I would love to have a high-quality Dual-Format player, but my A2 is completely glitch free, and I see no reason to trade that for a dual player that has as many problems as the Samsung does with BOTH BD and HDVD titles. At one time I really, really hoped that Pioneer would make wonderful dual-format HD player, like they did back in the LD days with CD and DVD. My 1997 Pioneer DVL-700 DVD/LD/CD combi-player still plays every DVD I can throw at it. And it's never even had a firmware update! And, unlike 'today's' DVD players, it will output 24-bit 96k PCM over SPDIF regardless of the copyright bits set on the disc. Plus, it has Pioneer's wonderful Legato Link conversion built-in.

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post #46 of 430 Old 01-20-2008, 06:13 AM
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Originally Posted by ADGrant View Post

Toshiba probably still believes that HD-DVD can succeed as a format. Human's possess amazing powers of denial.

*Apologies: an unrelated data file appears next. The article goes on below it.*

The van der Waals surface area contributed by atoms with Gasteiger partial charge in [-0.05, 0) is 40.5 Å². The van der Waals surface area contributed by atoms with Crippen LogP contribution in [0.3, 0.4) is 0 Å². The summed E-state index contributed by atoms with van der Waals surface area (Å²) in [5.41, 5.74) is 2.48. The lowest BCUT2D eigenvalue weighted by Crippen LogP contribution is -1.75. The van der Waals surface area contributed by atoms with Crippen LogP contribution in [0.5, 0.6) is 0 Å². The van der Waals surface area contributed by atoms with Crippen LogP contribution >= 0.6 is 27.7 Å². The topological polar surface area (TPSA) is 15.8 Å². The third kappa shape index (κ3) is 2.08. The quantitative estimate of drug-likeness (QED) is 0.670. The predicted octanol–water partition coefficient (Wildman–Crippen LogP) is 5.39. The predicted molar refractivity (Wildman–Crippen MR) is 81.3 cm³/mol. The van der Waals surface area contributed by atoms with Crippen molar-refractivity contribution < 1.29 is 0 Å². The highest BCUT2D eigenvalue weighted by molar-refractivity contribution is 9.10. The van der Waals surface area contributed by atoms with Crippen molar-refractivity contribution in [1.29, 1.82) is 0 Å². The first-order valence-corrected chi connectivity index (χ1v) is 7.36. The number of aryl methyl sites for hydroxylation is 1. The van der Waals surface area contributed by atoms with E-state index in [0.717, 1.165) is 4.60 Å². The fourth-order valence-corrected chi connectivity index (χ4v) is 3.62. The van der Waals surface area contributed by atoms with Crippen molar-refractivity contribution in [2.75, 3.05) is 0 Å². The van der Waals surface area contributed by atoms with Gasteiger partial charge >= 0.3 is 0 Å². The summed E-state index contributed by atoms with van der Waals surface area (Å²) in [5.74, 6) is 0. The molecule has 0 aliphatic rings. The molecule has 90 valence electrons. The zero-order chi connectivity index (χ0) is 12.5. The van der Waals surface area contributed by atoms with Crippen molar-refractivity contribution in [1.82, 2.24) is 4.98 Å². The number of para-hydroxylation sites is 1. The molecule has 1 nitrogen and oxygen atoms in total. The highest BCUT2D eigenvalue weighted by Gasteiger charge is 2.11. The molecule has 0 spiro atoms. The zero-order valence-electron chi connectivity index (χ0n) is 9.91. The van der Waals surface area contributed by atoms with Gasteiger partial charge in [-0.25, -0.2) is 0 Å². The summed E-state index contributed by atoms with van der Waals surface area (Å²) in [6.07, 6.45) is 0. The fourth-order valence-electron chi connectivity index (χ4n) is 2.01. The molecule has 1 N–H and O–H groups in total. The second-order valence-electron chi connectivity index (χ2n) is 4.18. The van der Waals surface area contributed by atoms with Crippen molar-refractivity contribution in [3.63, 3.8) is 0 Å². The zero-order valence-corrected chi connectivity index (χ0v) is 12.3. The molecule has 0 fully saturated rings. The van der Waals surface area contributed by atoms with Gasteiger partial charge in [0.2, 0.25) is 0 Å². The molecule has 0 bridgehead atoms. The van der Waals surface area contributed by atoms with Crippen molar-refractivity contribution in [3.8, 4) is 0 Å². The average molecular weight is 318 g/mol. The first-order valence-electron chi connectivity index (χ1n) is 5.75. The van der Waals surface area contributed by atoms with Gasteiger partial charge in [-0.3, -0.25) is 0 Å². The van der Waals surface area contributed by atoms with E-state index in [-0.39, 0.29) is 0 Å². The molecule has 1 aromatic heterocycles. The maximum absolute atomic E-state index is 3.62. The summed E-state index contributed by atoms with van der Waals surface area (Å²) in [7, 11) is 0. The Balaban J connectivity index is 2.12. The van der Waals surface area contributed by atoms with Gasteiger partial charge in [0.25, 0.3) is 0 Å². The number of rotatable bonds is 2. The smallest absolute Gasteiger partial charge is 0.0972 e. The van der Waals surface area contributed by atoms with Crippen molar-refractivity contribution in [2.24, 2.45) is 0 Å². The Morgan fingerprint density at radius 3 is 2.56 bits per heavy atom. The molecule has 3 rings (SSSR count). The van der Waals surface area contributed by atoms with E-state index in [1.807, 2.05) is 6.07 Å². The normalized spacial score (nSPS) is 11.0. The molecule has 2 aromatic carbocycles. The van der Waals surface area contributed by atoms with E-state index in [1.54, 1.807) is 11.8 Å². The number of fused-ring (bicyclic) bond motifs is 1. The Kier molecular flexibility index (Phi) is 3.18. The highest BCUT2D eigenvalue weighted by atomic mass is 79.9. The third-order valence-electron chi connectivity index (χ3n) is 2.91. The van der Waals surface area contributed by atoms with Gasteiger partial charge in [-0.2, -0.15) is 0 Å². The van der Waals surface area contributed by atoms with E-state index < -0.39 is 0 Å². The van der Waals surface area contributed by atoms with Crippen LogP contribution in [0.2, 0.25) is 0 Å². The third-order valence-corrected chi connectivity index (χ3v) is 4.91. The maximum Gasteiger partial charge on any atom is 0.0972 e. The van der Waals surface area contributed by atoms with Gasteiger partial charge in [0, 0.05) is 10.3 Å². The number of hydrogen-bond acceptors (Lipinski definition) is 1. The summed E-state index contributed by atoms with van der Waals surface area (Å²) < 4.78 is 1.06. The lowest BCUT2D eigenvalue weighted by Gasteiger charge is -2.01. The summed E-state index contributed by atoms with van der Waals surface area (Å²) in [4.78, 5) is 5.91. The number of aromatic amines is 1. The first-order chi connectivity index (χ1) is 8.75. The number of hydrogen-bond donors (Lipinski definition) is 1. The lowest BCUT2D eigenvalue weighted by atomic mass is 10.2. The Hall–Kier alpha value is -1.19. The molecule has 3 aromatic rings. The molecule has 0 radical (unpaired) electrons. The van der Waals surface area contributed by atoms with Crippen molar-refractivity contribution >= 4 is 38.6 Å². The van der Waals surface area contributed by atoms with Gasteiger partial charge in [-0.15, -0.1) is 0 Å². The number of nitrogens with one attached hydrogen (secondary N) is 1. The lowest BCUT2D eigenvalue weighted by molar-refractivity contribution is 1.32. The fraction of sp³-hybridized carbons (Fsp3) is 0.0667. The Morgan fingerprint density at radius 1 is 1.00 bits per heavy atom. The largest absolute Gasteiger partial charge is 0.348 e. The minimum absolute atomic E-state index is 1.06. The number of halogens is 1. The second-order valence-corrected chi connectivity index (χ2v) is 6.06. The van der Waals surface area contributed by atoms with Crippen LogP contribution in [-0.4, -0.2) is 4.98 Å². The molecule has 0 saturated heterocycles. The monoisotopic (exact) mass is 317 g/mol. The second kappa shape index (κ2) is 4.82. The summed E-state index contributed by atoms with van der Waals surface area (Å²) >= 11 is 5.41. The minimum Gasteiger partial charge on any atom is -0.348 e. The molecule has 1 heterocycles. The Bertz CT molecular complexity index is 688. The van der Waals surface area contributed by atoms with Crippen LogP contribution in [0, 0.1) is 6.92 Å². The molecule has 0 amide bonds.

I remember when RCA pulled the plug on the SelectaVision CED VideoDisc, there were CED owners who TRULY believed that some company would come along and step in and buy up the CED system and 'save' it, like Pioneer Video did when they bought the Carson, CA LaserDisc pressing plant from Discovision Associates in March 1981. The MCA/IBM pull-out and Discovision Associates plant shut-down was a true death-blow to the format and if Pioneer hadn't stepped in, the LD format would have died right then and there - but Pioneer saved it and eternal optimists thought something along those lines would happen with the CED system too! However, unlike LD, which had great room for enhancement, RCA had pushed the CED system to its technological limits just to get 240 lines of luma and 30 lines of chroma on a disc. There was no room for 'expanding' anything. If 'saved', the CED format would have been forever stuck with its 1974 system specifications.